HEVC Advance: What Do the Royalties Mean for Video Publishers?

HEVC Advance shook up the codec world when they announced proposed royalty policies in July, 2015, that included much higher hardware royalties then MPEG LA is seeking, without a cap, as well as royalties on content. In this article on streaming media.com, I analyze the proposed licensing terms and attempt to predict real-world numbers for actual HEVC users like Apple and Netflix. As an example, it appears that Apple may own HEVC Advanced close to 100 million dollars in October 2015 solely for the HEVC capabilities included in the iPhone 6.

If you’re interested in an efficient way to get up to speed with HEVC Advance’s proposed licensing terms, this may be it. Click here to read the article.

About Jan Ozer

Avatar photo
I help companies train new technical hires in streaming media-related positions; I also help companies optimize their codec selections and encoding stacks and evaluate new encoders and codecs. I am a contributing editor to Streaming Media Magazine, writing about codecs and encoding tools. I have written multiple authoritative books on video encoding, including Video Encoding by the Numbers: Eliminate the Guesswork from your Streaming Video (https://amzn.to/3kV6R1j) and Learn to Produce Video with FFmpeg: In Thirty Minutes or Less (https://amzn.to/3ZJih7e). I have multiple courses relating to streaming media production, all available at https://bit.ly/slc_courses. I currently work as www.netint.com as a Senior Director in Marketing.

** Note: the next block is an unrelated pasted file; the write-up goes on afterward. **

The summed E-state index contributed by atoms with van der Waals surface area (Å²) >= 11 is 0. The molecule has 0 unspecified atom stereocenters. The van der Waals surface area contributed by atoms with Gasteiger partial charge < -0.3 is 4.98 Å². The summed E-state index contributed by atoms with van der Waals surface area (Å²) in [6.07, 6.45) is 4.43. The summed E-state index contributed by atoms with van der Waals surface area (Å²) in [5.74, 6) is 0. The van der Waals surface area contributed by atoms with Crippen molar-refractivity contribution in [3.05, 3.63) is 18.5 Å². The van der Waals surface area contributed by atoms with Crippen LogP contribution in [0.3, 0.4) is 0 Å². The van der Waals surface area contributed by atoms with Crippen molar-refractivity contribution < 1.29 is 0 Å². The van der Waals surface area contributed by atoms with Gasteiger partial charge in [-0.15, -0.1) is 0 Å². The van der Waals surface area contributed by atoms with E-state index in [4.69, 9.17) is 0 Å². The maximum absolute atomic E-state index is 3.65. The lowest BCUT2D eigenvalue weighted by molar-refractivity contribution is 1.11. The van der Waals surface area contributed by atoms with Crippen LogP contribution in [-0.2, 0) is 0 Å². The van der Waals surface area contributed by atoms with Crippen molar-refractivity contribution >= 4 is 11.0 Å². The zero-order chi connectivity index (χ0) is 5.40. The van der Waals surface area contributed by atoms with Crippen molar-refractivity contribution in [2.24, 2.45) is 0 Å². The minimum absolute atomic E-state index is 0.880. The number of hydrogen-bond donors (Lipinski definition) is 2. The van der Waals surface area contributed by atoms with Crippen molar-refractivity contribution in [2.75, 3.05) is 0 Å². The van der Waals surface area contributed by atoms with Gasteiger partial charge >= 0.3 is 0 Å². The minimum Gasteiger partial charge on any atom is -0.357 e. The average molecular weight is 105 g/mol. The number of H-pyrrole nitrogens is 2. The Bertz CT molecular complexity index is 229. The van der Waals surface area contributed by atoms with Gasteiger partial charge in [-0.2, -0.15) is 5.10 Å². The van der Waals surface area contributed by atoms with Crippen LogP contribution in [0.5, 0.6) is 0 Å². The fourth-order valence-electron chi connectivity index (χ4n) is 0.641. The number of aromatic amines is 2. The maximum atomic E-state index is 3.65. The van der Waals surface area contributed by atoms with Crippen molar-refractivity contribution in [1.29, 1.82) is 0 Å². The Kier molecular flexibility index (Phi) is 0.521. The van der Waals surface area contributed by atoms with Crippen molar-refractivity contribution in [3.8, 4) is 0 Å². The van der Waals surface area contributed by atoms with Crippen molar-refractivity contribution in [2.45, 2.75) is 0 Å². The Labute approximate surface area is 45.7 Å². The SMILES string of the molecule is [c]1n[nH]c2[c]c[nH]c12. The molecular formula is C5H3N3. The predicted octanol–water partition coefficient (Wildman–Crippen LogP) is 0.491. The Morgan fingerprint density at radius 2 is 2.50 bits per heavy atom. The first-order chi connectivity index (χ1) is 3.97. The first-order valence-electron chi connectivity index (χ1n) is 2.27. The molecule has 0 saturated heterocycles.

Check Also

Take the Bitmovin Video Developer Survey

Contribute to the one of the most valuable sources of industry data by completing the …

Speech-to-text In Premiere Pro – Fast, Easy, Accurate, and Free

This video tutorial teaches you how to convert speech-to-text in Premiere Pro. I’ve been using …

Streaming Media 101: Training for App & Player Development/Testing Professionals